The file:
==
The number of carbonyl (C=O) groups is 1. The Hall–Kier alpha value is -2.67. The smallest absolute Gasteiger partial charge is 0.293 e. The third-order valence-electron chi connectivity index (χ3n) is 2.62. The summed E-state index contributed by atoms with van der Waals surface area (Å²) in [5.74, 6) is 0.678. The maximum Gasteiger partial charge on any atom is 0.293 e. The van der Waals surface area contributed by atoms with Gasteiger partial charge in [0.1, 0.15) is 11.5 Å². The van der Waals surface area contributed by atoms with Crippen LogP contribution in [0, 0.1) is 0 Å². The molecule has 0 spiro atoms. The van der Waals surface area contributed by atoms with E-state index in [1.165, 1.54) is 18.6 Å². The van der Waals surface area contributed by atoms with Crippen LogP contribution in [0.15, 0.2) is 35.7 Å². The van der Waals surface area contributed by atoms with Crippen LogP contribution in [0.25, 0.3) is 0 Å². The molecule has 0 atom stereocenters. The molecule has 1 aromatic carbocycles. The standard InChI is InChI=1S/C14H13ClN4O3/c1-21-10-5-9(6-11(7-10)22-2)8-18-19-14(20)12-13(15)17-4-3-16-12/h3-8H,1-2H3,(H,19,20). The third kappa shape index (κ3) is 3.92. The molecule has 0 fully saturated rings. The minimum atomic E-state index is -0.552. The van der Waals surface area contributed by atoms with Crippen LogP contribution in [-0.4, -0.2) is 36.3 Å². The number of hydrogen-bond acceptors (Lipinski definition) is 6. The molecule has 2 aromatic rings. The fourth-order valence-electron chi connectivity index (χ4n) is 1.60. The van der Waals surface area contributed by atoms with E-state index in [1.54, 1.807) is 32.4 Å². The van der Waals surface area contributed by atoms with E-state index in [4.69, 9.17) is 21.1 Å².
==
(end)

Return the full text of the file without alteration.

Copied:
The number of carbonyl (C=O) groups is 1. The Hall–Kier alpha value is -2.67. The smallest absolute Gasteiger partial charge is 0.293 e. The third-order valence-electron chi connectivity index (χ3n) is 2.62. The summed E-state index contributed by atoms with van der Waals surface area (Å²) in [5.74, 6) is 0.678. The maximum Gasteiger partial charge on any atom is 0.293 e. The van der Waals surface area contributed by atoms with Gasteiger partial charge in [0.1, 0.15) is 11.5 Å². The van der Waals surface area contributed by atoms with Crippen LogP contribution in [0, 0.1) is 0 Å². The molecule has 0 spiro atoms. The van der Waals surface area contributed by atoms with E-state index in [1.165, 1.54) is 18.6 Å². The van der Waals surface area contributed by atoms with Crippen LogP contribution in [0.15, 0.2) is 35.7 Å². The van der Waals surface area contributed by atoms with Crippen LogP contribution in [0.25, 0.3) is 0 Å². The molecule has 0 atom stereocenters. The molecule has 1 aromatic carbocycles. The standard InChI is InChI=1S/C14H13ClN4O3/c1-21-10-5-9(6-11(7-10)22-2)8-18-19-14(20)12-13(15)17-4-3-16-12/h3-8H,1-2H3,(H,19,20). The third kappa shape index (κ3) is 3.92. The molecule has 0 fully saturated rings. The minimum atomic E-state index is -0.552. The van der Waals surface area contributed by atoms with Crippen LogP contribution in [-0.4, -0.2) is 36.3 Å². The number of hydrogen-bond acceptors (Lipinski definition) is 6. The molecule has 2 aromatic rings. The fourth-order valence-electron chi connectivity index (χ4n) is 1.60. The van der Waals surface area contributed by atoms with E-state index in [1.54, 1.807) is 32.4 Å². The van der Waals surface area contributed by atoms with E-state index in [4.69, 9.17) is 21.1 Å².